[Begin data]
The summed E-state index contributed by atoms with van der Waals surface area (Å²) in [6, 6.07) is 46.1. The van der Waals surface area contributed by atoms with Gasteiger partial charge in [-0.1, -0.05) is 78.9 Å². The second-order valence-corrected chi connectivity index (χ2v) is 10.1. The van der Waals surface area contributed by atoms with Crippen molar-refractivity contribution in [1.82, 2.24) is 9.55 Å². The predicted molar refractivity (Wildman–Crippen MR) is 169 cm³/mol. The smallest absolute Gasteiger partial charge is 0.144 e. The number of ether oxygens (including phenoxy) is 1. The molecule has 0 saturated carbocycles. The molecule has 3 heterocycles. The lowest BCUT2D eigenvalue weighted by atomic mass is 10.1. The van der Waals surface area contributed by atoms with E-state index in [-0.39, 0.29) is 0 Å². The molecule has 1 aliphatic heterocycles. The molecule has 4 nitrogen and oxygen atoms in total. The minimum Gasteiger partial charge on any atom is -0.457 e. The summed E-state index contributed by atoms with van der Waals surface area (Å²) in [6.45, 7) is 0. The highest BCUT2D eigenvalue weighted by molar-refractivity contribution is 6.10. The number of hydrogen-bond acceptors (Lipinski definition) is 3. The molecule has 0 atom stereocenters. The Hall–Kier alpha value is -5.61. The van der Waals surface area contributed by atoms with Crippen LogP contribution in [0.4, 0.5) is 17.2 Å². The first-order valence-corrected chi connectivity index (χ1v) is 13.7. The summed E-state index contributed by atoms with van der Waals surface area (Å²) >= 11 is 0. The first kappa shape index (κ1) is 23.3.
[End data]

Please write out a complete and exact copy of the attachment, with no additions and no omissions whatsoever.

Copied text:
The summed E-state index contributed by atoms with van der Waals surface area (Å²) in [6, 6.07) is 46.1. The van der Waals surface area contributed by atoms with Gasteiger partial charge in [-0.1, -0.05) is 78.9 Å². The second-order valence-corrected chi connectivity index (χ2v) is 10.1. The van der Waals surface area contributed by atoms with Crippen molar-refractivity contribution in [1.82, 2.24) is 9.55 Å². The predicted molar refractivity (Wildman–Crippen MR) is 169 cm³/mol. The smallest absolute Gasteiger partial charge is 0.144 e. The number of ether oxygens (including phenoxy) is 1. The molecule has 0 saturated carbocycles. The molecule has 3 heterocycles. The lowest BCUT2D eigenvalue weighted by atomic mass is 10.1. The van der Waals surface area contributed by atoms with E-state index in [-0.39, 0.29) is 0 Å². The molecule has 1 aliphatic heterocycles. The molecule has 4 nitrogen and oxygen atoms in total. The minimum Gasteiger partial charge on any atom is -0.457 e. The summed E-state index contributed by atoms with van der Waals surface area (Å²) in [6.45, 7) is 0. The highest BCUT2D eigenvalue weighted by molar-refractivity contribution is 6.10. The number of hydrogen-bond acceptors (Lipinski definition) is 3. The molecule has 0 atom stereocenters. The Hall–Kier alpha value is -5.61. The van der Waals surface area contributed by atoms with Crippen LogP contribution in [0.4, 0.5) is 17.2 Å². The first-order valence-corrected chi connectivity index (χ1v) is 13.7. The summed E-state index contributed by atoms with van der Waals surface area (Å²) >= 11 is 0. The first kappa shape index (κ1) is 23.3.